Wolfgang Petersen’s Troy claims as inspiration Homer’s Iliad, which recounted some events of the Trojan War and is, in fact, the foundation of Western literature.
Petersen certainly has assembled quite a cast. Brad Pitt is Achilles, the Greek warrior who quarrels with King Agamemnon (Brian Cox) during their expedition to avenge the seduction of Agamemnon’s sister-in-law Helen (Diane Kruger) by Paris, Prince of Troy (Orlando Bloom). Eric Bana is Paris’ brother, noble Hector, and Peter O’Toole is their father Priam, King of Troy. Rounding out the principles are Brendan Gleeson as King Menelaus of Sparta, Agamemnon’s brother and Helen’s cuckolded husband; and Sean Bean as the crafty Odysseus. Throw in Saffron Burrows as Hector’s wife, Andromache, and a cameo by Julie Christie as Achilles’ mother, Thetis, and it’s clear that Petersen has not skimped on talent.
He doesn’t skimp on the spectacle, either. Computer graphics are bringing back the cast-of-thousands spectacles that were so popular and satisfying in the 1950s and ’60s. At its best, Troy shows why movies like The Ten Commandments, Ben-Hur and Quo Vadis were so profitable.
Alas, Troy also shows why those movies went out of style. The warning signs begin early, when Paris sneaks into Helen’s bedchamber after making eyes at her over her husband’s banquet table. “Last night was a mistake,” she says—sounding less like the Face That Launched a Thousand Ships than like a suburban housewife telling the hunk from her local gym that they “need to talk.”
Still, if Helen doesn’t run off with Paris, there won’t be any story, so the mistake gets repeated, and Paris smuggles Helen aboard when he sails for home. In the next scene, King Menelaus storms into his wife’s rooms and bellows at her handmaid (“Where is she?!”), and an anonymous guard rushes in and proclaims, “Queen Helen has run off with the Trojans!” It’s rare that something so exquisitely hilarious finds its way into the final cut (I expected Menelaus to say, “Damn! And they were ribbed, too!”), and I’ll cherish that line forever. But considering the giggles I heard in the audience, it seems a bit fishy that someone on the set didn’t think to suggest that Petersen and writer David Benioff might want to do a quick rewrite.
Even so, the Trojan War is such a compelling subject, and Petersen’s visuals are so impressive, that hope dies hard. As late as the first fight between Paris and Menelaus before the gates of Troy, when Paris (played by Bloom as a pretty-boy coward, true to Homer) flees in terror, those of us who know their legends are still thinking, “So far, so good.”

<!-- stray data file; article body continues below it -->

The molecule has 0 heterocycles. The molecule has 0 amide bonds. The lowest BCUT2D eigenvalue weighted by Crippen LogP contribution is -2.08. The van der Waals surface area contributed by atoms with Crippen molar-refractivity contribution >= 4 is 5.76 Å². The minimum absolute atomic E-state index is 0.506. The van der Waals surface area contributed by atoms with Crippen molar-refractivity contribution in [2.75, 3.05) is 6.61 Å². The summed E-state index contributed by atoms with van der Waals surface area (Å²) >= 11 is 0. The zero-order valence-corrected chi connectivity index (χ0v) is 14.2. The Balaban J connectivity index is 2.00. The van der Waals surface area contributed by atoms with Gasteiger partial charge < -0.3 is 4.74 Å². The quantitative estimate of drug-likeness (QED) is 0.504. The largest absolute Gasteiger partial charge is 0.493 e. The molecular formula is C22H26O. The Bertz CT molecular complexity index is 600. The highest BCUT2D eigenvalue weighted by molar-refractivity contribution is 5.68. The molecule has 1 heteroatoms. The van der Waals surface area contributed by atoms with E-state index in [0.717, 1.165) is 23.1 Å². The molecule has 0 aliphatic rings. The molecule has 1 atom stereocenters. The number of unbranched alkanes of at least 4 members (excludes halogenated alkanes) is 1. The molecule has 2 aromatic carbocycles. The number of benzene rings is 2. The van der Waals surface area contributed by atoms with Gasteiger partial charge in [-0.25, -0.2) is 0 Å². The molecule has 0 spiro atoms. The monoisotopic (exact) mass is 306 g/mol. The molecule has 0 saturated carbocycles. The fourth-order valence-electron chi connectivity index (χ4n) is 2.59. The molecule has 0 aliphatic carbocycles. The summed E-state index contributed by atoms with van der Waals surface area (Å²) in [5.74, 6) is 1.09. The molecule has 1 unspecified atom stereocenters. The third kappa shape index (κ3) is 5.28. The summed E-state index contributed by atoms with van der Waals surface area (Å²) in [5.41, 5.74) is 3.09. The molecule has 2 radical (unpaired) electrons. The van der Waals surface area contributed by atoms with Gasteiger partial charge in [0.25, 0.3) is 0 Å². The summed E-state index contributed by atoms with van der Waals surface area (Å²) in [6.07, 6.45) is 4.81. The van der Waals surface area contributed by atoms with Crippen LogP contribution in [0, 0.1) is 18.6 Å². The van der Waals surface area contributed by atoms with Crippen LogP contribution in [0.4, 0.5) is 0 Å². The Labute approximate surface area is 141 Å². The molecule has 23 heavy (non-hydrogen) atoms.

But then Hector kills Menelaus, and the giant Ajax (Tyler Mane) takes an arrow through the heart—all on the first day of the war—and our own hearts begin to sink. We begin to suspect that this famous 10-year war—which, in legend, dragged on until two armies were exhausted, golden Troy was in flames, and the Greeks were blighted by vengeful gods—is about to come in for some drastic time compression.
Sure enough. Three days later, Hector kills Achilles’ pal Patroclus. The next day, Achilles kills Hector. And 12 days after that, the huge wooden horse is rolling into Troy. Petersen and Benioff make mincemeat of the ancient legend, but they do it secure in the knowledge that their target audience, whose mean age is about 22, probably will never know the difference.
Perhaps Petersen and Benioff were worried that their audience, enticed by Pitt and Bloom in armor and tunics, might balk at seeing them grow older. (“Eww! By that time, Brad would have to be, like, 50. How creepy is that?”) But they trivialize their tale by telescoping an epic 10-year war down to a stubby 17 days.
Paradoxically, while shrinking the war to just under three weeks, they drag it out to just under three turgid, sluggish hours. Apropos of which, another unintentional laugh comes when the priestess Briseis (Rose Byrne), taken by Achilles as a prize of war, asks, “When will it end?” as he stalks off for another battle. Buckling on his armor, he growls back: “It’ll never end.”
By all the gods of Olympus, Homer himself couldn’t have said it better.